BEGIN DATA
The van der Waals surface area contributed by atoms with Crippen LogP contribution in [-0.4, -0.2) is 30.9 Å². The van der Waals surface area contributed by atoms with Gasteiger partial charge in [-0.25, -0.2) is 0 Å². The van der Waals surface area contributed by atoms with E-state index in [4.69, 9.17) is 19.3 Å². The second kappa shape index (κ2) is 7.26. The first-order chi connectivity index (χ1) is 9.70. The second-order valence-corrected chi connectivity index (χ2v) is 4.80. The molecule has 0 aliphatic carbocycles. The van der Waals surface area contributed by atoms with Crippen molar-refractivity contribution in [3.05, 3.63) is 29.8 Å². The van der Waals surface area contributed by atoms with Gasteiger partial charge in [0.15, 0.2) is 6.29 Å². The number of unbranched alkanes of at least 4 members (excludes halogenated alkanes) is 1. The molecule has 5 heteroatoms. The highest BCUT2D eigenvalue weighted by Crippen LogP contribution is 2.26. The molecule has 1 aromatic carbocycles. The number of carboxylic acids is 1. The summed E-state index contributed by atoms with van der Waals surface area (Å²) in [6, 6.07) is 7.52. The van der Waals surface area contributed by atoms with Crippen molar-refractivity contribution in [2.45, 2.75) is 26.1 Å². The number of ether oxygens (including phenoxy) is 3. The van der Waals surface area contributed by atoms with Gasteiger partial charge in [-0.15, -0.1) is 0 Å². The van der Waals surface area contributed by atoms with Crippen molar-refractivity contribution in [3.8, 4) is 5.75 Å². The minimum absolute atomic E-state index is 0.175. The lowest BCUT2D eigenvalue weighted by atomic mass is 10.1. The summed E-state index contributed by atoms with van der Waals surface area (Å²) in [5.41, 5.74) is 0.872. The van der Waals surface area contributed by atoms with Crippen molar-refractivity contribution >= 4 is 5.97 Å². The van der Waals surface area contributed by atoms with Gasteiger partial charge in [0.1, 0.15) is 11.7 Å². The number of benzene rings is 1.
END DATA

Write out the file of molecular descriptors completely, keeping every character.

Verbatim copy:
The van der Waals surface area contributed by atoms with Crippen LogP contribution in [-0.4, -0.2) is 30.9 Å². The van der Waals surface area contributed by atoms with Gasteiger partial charge in [-0.25, -0.2) is 0 Å². The van der Waals surface area contributed by atoms with E-state index in [4.69, 9.17) is 19.3 Å². The second kappa shape index (κ2) is 7.26. The first-order chi connectivity index (χ1) is 9.70. The second-order valence-corrected chi connectivity index (χ2v) is 4.80. The molecule has 0 aliphatic carbocycles. The van der Waals surface area contributed by atoms with Crippen molar-refractivity contribution in [3.05, 3.63) is 29.8 Å². The van der Waals surface area contributed by atoms with Gasteiger partial charge in [0.15, 0.2) is 6.29 Å². The number of unbranched alkanes of at least 4 members (excludes halogenated alkanes) is 1. The molecule has 5 heteroatoms. The highest BCUT2D eigenvalue weighted by Crippen LogP contribution is 2.26. The molecule has 1 aromatic carbocycles. The number of carboxylic acids is 1. The summed E-state index contributed by atoms with van der Waals surface area (Å²) in [6, 6.07) is 7.52. The van der Waals surface area contributed by atoms with Crippen molar-refractivity contribution in [2.45, 2.75) is 26.1 Å². The number of ether oxygens (including phenoxy) is 3. The van der Waals surface area contributed by atoms with Gasteiger partial charge in [-0.15, -0.1) is 0 Å². The van der Waals surface area contributed by atoms with Crippen molar-refractivity contribution in [3.8, 4) is 5.75 Å². The minimum absolute atomic E-state index is 0.175. The lowest BCUT2D eigenvalue weighted by atomic mass is 10.1. The summed E-state index contributed by atoms with van der Waals surface area (Å²) in [5.41, 5.74) is 0.872. The van der Waals surface area contributed by atoms with Crippen molar-refractivity contribution >= 4 is 5.97 Å². The van der Waals surface area contributed by atoms with Gasteiger partial charge in [0.1, 0.15) is 11.7 Å². The number of benzene rings is 1.